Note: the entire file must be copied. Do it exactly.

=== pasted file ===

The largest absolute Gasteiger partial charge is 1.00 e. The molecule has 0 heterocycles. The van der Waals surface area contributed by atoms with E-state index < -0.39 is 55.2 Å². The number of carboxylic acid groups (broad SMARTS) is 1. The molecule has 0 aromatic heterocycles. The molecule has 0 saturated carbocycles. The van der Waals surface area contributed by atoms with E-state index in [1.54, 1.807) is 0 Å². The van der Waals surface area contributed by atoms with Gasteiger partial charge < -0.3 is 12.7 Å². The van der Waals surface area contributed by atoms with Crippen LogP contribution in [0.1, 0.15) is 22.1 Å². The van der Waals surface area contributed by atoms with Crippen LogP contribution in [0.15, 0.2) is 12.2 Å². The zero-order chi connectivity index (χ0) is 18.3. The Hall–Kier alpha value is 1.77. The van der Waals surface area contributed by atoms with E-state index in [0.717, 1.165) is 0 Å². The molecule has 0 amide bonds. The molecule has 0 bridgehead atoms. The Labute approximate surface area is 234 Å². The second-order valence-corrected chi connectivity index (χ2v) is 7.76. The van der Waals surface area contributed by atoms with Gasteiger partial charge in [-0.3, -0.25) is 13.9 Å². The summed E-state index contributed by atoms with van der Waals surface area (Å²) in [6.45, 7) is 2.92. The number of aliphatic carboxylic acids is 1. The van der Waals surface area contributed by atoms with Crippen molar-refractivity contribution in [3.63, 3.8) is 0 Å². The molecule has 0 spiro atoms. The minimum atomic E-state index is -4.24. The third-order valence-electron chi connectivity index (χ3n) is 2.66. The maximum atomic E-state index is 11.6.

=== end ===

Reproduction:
The largest absolute Gasteiger partial charge is 1.00 e. The molecule has 0 heterocycles. The van der Waals surface area contributed by atoms with E-state index < -0.39 is 55.2 Å². The number of carboxylic acid groups (broad SMARTS) is 1. The molecule has 0 aromatic heterocycles. The molecule has 0 saturated carbocycles. The van der Waals surface area contributed by atoms with E-state index in [1.54, 1.807) is 0 Å². The van der Waals surface area contributed by atoms with Gasteiger partial charge < -0.3 is 12.7 Å². The van der Waals surface area contributed by atoms with Crippen LogP contribution in [0.1, 0.15) is 22.1 Å². The van der Waals surface area contributed by atoms with Crippen LogP contribution in [0.15, 0.2) is 12.2 Å². The zero-order chi connectivity index (χ0) is 18.3. The Hall–Kier alpha value is 1.77. The van der Waals surface area contributed by atoms with E-state index in [0.717, 1.165) is 0 Å². The molecule has 0 amide bonds. The molecule has 0 bridgehead atoms. The Labute approximate surface area is 234 Å². The second-order valence-corrected chi connectivity index (χ2v) is 7.76. The van der Waals surface area contributed by atoms with Gasteiger partial charge in [-0.3, -0.25) is 13.9 Å². The summed E-state index contributed by atoms with van der Waals surface area (Å²) in [6.45, 7) is 2.92. The number of aliphatic carboxylic acids is 1. The van der Waals surface area contributed by atoms with Crippen molar-refractivity contribution in [3.63, 3.8) is 0 Å². The molecule has 0 spiro atoms. The minimum atomic E-state index is -4.24. The third-order valence-electron chi connectivity index (χ3n) is 2.66. The maximum atomic E-state index is 11.6.